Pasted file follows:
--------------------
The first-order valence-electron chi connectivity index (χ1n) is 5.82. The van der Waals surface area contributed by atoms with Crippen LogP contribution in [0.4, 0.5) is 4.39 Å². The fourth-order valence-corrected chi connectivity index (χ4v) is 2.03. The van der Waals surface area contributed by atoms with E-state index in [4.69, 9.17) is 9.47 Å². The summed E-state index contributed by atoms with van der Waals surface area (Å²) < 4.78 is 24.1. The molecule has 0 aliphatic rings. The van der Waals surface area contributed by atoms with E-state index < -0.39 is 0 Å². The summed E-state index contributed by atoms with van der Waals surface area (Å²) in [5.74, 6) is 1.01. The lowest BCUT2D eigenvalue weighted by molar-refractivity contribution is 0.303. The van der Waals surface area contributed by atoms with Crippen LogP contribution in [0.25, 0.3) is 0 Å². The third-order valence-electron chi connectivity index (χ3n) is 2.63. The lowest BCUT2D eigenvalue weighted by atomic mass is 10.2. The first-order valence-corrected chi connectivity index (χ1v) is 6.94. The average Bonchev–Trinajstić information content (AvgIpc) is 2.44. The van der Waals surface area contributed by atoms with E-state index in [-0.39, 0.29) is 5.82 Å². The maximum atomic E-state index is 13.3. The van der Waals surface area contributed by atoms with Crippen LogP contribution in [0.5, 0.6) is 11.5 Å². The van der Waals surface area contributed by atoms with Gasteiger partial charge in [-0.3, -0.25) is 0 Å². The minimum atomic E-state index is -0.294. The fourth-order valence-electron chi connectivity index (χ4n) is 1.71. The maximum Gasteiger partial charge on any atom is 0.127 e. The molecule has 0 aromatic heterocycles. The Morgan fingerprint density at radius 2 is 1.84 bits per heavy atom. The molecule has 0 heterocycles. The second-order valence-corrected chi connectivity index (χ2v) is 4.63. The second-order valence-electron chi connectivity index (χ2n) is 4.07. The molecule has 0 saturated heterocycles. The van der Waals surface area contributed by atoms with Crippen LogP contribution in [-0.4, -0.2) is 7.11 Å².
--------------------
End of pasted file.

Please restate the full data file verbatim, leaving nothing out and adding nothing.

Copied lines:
The first-order valence-electron chi connectivity index (χ1n) is 5.82. The van der Waals surface area contributed by atoms with Crippen LogP contribution in [0.4, 0.5) is 4.39 Å². The fourth-order valence-corrected chi connectivity index (χ4v) is 2.03. The van der Waals surface area contributed by atoms with E-state index in [4.69, 9.17) is 9.47 Å². The summed E-state index contributed by atoms with van der Waals surface area (Å²) < 4.78 is 24.1. The molecule has 0 aliphatic rings. The van der Waals surface area contributed by atoms with E-state index < -0.39 is 0 Å². The summed E-state index contributed by atoms with van der Waals surface area (Å²) in [5.74, 6) is 1.01. The lowest BCUT2D eigenvalue weighted by molar-refractivity contribution is 0.303. The van der Waals surface area contributed by atoms with Crippen LogP contribution in [0.25, 0.3) is 0 Å². The third-order valence-electron chi connectivity index (χ3n) is 2.63. The lowest BCUT2D eigenvalue weighted by atomic mass is 10.2. The first-order valence-corrected chi connectivity index (χ1v) is 6.94. The average Bonchev–Trinajstić information content (AvgIpc) is 2.44. The van der Waals surface area contributed by atoms with E-state index in [-0.39, 0.29) is 5.82 Å². The maximum atomic E-state index is 13.3. The van der Waals surface area contributed by atoms with Crippen LogP contribution in [0.5, 0.6) is 11.5 Å². The van der Waals surface area contributed by atoms with Gasteiger partial charge in [-0.3, -0.25) is 0 Å². The minimum atomic E-state index is -0.294. The fourth-order valence-electron chi connectivity index (χ4n) is 1.71. The maximum Gasteiger partial charge on any atom is 0.127 e. The molecule has 0 aromatic heterocycles. The Morgan fingerprint density at radius 2 is 1.84 bits per heavy atom. The molecule has 0 heterocycles. The second-order valence-corrected chi connectivity index (χ2v) is 4.63. The second-order valence-electron chi connectivity index (χ2n) is 4.07. The molecule has 0 saturated heterocycles. The van der Waals surface area contributed by atoms with Crippen LogP contribution in [-0.4, -0.2) is 7.11 Å².